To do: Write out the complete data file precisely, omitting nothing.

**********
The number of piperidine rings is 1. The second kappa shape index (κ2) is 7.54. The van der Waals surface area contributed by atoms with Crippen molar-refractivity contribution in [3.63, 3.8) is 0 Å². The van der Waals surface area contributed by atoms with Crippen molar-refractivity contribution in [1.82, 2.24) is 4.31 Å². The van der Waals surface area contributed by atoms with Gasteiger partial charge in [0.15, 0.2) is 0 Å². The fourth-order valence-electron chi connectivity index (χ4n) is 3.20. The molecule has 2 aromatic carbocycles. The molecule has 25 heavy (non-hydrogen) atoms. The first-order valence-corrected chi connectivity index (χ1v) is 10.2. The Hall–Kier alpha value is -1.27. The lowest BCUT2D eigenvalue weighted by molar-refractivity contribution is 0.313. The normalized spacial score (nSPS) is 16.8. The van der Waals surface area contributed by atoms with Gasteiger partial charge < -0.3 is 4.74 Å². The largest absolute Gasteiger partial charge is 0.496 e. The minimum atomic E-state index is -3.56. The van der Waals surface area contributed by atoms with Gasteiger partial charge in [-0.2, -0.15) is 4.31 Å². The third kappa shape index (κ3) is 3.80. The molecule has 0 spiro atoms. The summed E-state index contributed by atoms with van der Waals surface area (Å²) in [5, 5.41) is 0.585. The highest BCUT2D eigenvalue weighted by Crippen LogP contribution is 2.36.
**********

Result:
The number of piperidine rings is 1. The second kappa shape index (κ2) is 7.54. The van der Waals surface area contributed by atoms with Crippen molar-refractivity contribution in [3.63, 3.8) is 0 Å². The van der Waals surface area contributed by atoms with Crippen molar-refractivity contribution in [1.82, 2.24) is 4.31 Å². The van der Waals surface area contributed by atoms with Gasteiger partial charge in [0.15, 0.2) is 0 Å². The fourth-order valence-electron chi connectivity index (χ4n) is 3.20. The molecule has 2 aromatic carbocycles. The molecule has 25 heavy (non-hydrogen) atoms. The first-order valence-corrected chi connectivity index (χ1v) is 10.2. The Hall–Kier alpha value is -1.27. The lowest BCUT2D eigenvalue weighted by molar-refractivity contribution is 0.313. The normalized spacial score (nSPS) is 16.8. The van der Waals surface area contributed by atoms with Gasteiger partial charge < -0.3 is 4.74 Å². The largest absolute Gasteiger partial charge is 0.496 e. The minimum atomic E-state index is -3.56. The van der Waals surface area contributed by atoms with Gasteiger partial charge in [-0.2, -0.15) is 4.31 Å². The third kappa shape index (κ3) is 3.80. The molecule has 0 spiro atoms. The summed E-state index contributed by atoms with van der Waals surface area (Å²) in [5, 5.41) is 0.585. The highest BCUT2D eigenvalue weighted by Crippen LogP contribution is 2.36.